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Dutch Marijuana Breeding - the pioneers.

Smokin Moose

Fallen Cannabis Warrior
The breeze of history is blowing, as the 'Flying Dutchman' Eddie lets his mind travel back and describes scenarios like this: "Every time when Nevil from 'The Seed Bank' opened his post box, masses of letters with fat dollar notes spilled out. In his Dutch breeding facilities, he produced extra potent marijuana seeds and most profitably sent them to the USA, which was like being in a gold rush."

I could listen for hours, when Eddie Reekeder, founder and owner of the Dutch seed company The Flying Dutchmen, speaks about the early days of the Dutch cannabis boom in the mid 80's, in which he himself played an essential role. Apart from the aforementioned Australian Nevil, founder of the legendary Dutch 'Seed Bank', and Ben Dronkers (Sensi Seeds), Eddie was one of the famous three skunk pioneers who obtained a collection of superb true breeding strains in 1984 from an American guy called 'The Skunk Man'.

Amongst them the ground breaking Skunk#1, Early California, Haze, Thai, Mexican, Afghan and South African. "At first, I rejected the skunk man's offer, because he demanded extraordinarily high prices for his seeds, and we in Holland were not used to this. Until then, we had cultivated mainly The Purple and The Green Lemon in Greenhouses, and were fairly proud of these own Dutch creations. However, we did not have the slightest idea of the fact that the potency of our 'Nederwiet' was worlds apart from the super strong US strains", Eddie reports.

But 'The Skunk Man' gave Eddie some free Skunk seeds, so that he could convince himself. After having grown the seeds, Eddie was not only convinced, but totally overwhelmed by the results of his first Skunk crop: "It was immediately clear to me that these seeds would radically change the whole Dutch marijuana scene. These huge and extremely resinous Skunk buds were sensational, and their THC content and amazing aroma catapulted us into new dimensions. In addition to that, the plants ripened very early and showed great uniformity."

Then everything happened quickly; the age of extensive marijuana greenhouse cultivation in the Netherlands began. Eddie and others came into contact with discreet tomato farmers who were willing to lease their large greenhouses for marijuana cultivation. "In the beginning, it was of course pretty hard work to convince these kinds of conservative farmers, but finally, money was the crucial factor, and both sides profited from the operation." Although in the 70's, Eddie had run his own flower shop in Amsterdam, and after that was also active in the flower wholesale sector, he did not know very much about plant cultivation before he started growing cannabis.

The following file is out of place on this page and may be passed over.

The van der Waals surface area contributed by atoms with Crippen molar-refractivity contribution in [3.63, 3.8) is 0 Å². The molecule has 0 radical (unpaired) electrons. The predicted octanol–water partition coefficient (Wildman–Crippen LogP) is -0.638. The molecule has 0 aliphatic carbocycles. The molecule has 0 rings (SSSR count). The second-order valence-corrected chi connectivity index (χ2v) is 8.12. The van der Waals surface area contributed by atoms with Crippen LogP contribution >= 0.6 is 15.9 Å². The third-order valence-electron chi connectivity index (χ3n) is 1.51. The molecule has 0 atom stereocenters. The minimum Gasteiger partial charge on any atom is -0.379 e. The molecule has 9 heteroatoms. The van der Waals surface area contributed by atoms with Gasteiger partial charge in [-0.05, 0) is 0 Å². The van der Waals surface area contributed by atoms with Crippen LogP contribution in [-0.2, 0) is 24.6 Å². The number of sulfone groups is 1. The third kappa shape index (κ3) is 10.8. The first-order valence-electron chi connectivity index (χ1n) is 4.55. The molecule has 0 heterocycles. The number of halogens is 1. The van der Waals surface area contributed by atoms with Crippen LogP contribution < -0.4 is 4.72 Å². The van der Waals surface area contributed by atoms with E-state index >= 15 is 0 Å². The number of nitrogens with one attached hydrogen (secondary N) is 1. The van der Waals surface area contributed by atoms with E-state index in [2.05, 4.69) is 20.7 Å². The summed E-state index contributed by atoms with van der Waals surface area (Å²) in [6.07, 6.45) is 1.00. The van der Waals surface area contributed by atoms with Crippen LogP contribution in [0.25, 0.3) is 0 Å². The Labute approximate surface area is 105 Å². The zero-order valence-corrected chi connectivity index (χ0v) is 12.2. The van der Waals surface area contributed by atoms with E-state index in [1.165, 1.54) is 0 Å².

"The first step is always the most difficult", Eddie reports, "for example, we wanted to grow and fertilize fully organically, this was clear and important right from the start. But at that time, there was no literature available in Holland about the use of fish emulsion and similar stuff for cannabis fertilization, so we were not sure about adequate fertilizer dosages.

But following the motto 'better more than less', we gave far too many nutrients to the plants, and their leaves were heavily damaged. But mistakes like this you only make once, after that we got things going properly." When it came to area sizes, the motto 'the bigger, the better' proved successful to Eddie. He planted The Skunk Man's seeds, 10,000 per strain, in greenhouses that were up to 20,000 square metres. Eddie then selected the best 50 plants from each crossing. After this the process was repeated again. This repetitive breeding process is essential to stabilise each strain, ensuring uniformity for further development.

But soon a problem arose: What to do, if one wants to maintain a certain individual plant over a long period of time? Seed based cultivation cycles come and go, and genetics change more or less with every new generation. Eddie heard of rumours about American growers having successfully produced clones of individual cannabis plants, this made him test the technique for himself: "In the beginning, we had fairly poor survival rates, but after a certain time, we knew how to do the trick.

At that time, we were also running commercial marijuana growing operations for some Dutch coffee shops. This field of business did also profit very much from the introduction of clones, since the yields from clone-based growing operations were much higher. Nobody would've believed that this could have been such a pure money-spinner for us! The greenhouse rent together with the high energy and other production costs were enormous, and apart from that, we reinvested a lot into the technical equipment for the facilities. We were just freaks, having only one goal in mind: Growing and harvesting cannabis like hell. We wanted to explore and make use of the full potential of the cannabis plant. For example, it didn't last long until we installed darkening devices in the greenhouse plots, for multiple harvests over the year, black foil that was drawn manually over the plants. But this daily work took such a great effort that we decided to introduce an automatic system which was something other than cheap."

Not everything worked out perfectly, as with every marijuana grower, Eddie suffered a couple of major setbacks. For example, when Eddie and his partners were absent for two days, the farmer of one of the greenhouses arbitrarily closed all its ventilation outlets, "to stop that intensive smell around". Heavy mould infestation was the consequence. When Eddie returned, a difficult decision had to be made: Either treating the crop with a 'chemical hammer' or losing 75% of the total harvest. They didn't hesitate any second, and destroyed the mouldy plants due to health concerns: they did not want to endanger their customers.